Thursday, October 29, 2015

Hogtown Hussies & Omnibus Gents

October 29, 2015
   I'm researching a gunfight in Tascosa, Texas and I must say, Fred Nolan's wonderful book "Tascosa: Its Life and Gaudy Times" is a much overlooked gem. In fact, I poached a segment in the book about the amazingly named soiled doves in that area and have expanded it for an upcoming True West Moment.

Hogtown Hussies
   In the Old West there were numerous notorious settlements called Hogtown, which was derogatory slang for a gaggle of whore houses. Near Tascosa, Texas in the 1880s was perhaps the wildest of the Hogtowns with shady ladies who had names to match the town's sobriquet: "Frog Lip Sadie," "Panhandle Nan," "Slippery Sue," "Box Car Jane," "Mustang May," "Feather Legs" Gauntz, "Rocking Chair Em," "Frenchy" McCormick and my personal favorite, "Bronco Bride."

Daily Whip Out: "Hogtown Hussies"

    When I was in Paris last month I bought a book of old photographs. I love the old styles, especially the stiff collars and the rake of this derby.

 Daily Whip Out: "Paris Omnibus Gent, 1900"

"Virtue is the lack of adequate temptation."
—Old Vaquero Saying

Wednesday, October 28, 2015

Quien Es? Quien Sabe?

October 28, 2015
   Chuck Parsons is doing a book on Jack Helm and wants a dust jacket. I asked for a description of the lawman (there are no known photos) and Chuck said he was described as "heavy chested, dark beard and arrogant." Went home for lunch and whipped this out.

Daily Whip Out: "Jack Helm Hard Charger"

   As we dig deeper into the croquet photo controversy I am struck by the sheer splitting of hairs nature of the discussion. I have a hunch the Kid himself would laugh at us all.

 Daily Whip Out: "Quien Es, Quien Sabe."

"In the first act, you get your hero up a tree.
In the second act, you throw rocks at him.
In the third act, you let him down."

—George Abbott

Tuesday, October 27, 2015

Canyon Rider & Two-fisted Law

October 27, 2015
  Went home for lunch and finished a little study  I started before our trip to Pasadena last week.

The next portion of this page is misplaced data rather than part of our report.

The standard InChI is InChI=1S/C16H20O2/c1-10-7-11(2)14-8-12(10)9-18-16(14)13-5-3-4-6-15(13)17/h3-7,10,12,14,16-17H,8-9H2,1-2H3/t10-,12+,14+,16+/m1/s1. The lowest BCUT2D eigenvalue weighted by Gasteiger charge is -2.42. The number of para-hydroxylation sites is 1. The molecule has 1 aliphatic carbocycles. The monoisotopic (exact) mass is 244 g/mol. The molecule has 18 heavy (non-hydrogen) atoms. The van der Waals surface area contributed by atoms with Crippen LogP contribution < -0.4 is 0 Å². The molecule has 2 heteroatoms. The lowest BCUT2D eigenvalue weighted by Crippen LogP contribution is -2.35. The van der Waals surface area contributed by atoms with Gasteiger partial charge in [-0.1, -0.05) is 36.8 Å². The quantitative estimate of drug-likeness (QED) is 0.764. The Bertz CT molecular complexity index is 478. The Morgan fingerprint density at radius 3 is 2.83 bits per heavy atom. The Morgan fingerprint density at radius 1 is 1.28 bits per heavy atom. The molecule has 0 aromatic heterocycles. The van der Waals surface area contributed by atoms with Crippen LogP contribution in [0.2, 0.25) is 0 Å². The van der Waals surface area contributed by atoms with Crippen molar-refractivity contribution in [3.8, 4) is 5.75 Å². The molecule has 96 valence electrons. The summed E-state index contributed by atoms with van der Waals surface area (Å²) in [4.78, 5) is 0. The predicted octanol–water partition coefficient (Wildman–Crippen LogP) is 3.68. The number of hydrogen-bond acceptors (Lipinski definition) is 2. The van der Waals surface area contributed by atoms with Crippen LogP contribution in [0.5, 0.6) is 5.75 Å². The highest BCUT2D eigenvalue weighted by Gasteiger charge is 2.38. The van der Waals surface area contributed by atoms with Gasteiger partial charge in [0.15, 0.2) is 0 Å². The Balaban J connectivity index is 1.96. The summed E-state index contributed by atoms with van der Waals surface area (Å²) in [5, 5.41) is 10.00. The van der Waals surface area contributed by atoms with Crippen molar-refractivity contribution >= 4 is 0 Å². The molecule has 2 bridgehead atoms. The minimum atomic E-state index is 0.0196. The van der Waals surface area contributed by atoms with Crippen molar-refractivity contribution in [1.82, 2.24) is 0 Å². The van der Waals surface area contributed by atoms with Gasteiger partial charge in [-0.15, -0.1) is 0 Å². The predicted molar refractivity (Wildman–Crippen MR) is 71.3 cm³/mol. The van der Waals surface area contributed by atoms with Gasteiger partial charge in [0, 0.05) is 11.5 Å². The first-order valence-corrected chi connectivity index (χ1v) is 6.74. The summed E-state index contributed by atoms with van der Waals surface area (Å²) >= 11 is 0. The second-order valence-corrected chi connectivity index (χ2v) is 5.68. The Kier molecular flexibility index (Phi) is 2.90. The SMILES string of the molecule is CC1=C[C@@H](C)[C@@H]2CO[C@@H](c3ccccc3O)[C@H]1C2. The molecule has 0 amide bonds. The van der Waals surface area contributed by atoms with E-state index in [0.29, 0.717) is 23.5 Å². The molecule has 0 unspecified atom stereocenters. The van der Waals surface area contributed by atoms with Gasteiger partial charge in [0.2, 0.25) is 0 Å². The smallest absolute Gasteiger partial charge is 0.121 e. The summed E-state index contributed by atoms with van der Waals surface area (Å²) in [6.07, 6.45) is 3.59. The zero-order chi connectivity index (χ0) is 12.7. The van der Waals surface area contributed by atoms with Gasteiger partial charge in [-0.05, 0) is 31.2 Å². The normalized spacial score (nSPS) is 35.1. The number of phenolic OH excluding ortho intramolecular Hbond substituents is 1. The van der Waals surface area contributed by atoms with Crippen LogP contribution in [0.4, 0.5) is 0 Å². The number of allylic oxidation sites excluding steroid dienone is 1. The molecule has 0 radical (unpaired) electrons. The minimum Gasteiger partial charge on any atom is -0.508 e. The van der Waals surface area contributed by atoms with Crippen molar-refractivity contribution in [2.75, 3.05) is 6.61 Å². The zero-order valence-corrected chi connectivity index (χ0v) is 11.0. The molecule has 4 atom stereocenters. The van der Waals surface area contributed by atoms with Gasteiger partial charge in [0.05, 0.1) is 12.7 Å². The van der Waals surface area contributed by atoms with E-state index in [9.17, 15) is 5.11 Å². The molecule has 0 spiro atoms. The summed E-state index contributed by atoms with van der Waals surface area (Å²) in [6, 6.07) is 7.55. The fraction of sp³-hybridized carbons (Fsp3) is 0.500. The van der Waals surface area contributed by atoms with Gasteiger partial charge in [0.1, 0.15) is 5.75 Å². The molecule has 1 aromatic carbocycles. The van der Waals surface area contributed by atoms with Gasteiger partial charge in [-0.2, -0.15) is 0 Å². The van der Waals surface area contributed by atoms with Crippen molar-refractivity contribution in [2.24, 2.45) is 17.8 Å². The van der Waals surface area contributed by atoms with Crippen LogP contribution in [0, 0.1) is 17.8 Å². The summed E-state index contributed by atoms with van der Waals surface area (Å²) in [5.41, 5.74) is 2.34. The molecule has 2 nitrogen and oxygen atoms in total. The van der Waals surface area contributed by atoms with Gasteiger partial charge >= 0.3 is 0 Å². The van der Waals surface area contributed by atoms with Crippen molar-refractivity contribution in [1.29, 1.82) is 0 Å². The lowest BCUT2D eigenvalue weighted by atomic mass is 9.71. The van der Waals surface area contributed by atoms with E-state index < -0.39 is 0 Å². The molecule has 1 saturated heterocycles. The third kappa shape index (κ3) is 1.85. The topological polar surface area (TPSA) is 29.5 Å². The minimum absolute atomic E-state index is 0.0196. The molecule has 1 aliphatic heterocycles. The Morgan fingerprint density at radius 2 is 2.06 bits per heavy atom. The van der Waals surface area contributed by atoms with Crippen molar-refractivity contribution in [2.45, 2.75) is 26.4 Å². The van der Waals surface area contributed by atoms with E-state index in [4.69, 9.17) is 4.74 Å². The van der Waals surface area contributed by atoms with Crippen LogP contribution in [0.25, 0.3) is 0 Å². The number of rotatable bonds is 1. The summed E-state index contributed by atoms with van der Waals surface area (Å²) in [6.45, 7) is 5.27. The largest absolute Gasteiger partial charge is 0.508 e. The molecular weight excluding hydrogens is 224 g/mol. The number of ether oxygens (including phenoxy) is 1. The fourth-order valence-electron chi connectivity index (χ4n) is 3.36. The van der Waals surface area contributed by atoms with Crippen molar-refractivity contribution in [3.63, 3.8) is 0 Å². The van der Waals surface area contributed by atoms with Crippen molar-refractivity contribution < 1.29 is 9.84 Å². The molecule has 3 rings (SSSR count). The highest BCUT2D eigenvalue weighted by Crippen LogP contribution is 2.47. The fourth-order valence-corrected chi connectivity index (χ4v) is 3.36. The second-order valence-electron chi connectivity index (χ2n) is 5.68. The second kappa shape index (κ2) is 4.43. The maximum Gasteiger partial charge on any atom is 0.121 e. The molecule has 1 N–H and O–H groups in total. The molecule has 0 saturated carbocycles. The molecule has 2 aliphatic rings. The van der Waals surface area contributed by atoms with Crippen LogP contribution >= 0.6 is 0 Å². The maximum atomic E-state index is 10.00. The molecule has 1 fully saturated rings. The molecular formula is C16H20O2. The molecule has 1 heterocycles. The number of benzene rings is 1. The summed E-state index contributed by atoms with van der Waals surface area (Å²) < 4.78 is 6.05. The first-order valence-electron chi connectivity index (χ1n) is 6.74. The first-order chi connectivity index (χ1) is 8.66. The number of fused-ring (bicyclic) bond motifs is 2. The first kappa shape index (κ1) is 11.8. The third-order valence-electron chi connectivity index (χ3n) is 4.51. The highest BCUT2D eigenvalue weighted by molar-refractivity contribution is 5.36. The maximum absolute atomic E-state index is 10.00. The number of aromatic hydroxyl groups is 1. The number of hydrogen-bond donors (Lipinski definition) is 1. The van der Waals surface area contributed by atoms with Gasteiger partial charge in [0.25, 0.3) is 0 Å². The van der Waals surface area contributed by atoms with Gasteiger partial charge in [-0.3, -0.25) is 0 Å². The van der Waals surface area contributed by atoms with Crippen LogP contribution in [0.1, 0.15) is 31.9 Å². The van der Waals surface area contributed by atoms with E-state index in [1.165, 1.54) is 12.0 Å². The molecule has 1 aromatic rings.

Daily Whip Out: "Canyon Rider"

I've been cleaning and learning to let go (see quote, below) and, of course running across little gems, like this little postcard which I bought for a buck back in 1971 at Wylie's Leather in Tucson.

Tim McCoy postcard: "Two Fisted Law"

   Here's the irony. When I bought this show card, it was of a movie that was, at that time, 45-50 years old. And today, the card is 45 years old. The card is as old as the movie was at the time I bought it. Groovy, no?

   Let goooooooooooo. . .

 "The greatest step toward a life of simplicity is to learn to let go."
—Steve Maraboli

Saturday, October 24, 2015

Bobbing for Bobby Cakes

October 24, 2015
   Got the babysitting assignment last week and dropped everything to head for Pasadena to hang out with this guy.

"Broccoli. Again? Seriously?"

   This morning we went to a Halloween Festival and Weston got to bob for apples with a babe, okay, a classmate of his, but she was a little princess babe.

Weston Bobbing for Apples With A Princess Babe

They also had these nifty little apple peelers and Weston dug that more than anything else:

The Apple Peelers

If he looks like he has a mustache, this is because we tried to dress him as a cowboy with a mustache, but he was having none of that. In fact, we were lucky to get pants on him.

"Why is that Baby Boomer so angry?"

"When one teaches, two learn."
—Robert Anson Heinlein

Friday, October 23, 2015

My Very First Billy the Kid Art Show

October 23, 2015
   It was 23 years ago today I premiered my first graphic novel, "The Illustrated Life & Times of Billy the Kid" at Suzanne Brown's Art Gallery in Oldtown Scottsdale, Arizona.

October 23, 1992, Suzanne Brown Galleries, Scottsdale, Arizona

   Thanks to my production assistant, Julie Sigwart, we got a big write up in the Arizona Republic (she was working for me at nights and for the Republic during the day. Or, was it the other way around?). Tri Star Printing actually delivered 200 books to the gallery at six o'clock, that's how tight the schedule was. Sold those in about a half hour. Had about 1,500 people, sold most of the artwork. In 1996 we came out with the second edition, which was heavily redone with new photos and illustrations and this is the one most people have today. There are still first editions floating around (I kept one box) and they go for a pretty penny.

   Hard to believe we're approaching the quarter century mark on the art and the book. The gallery is gone as is Suzanne, but the legend of both lives on. I saw her take a painting that wasn't selling, move it to another wall, double the price and it would sell. Now THAT'S an art.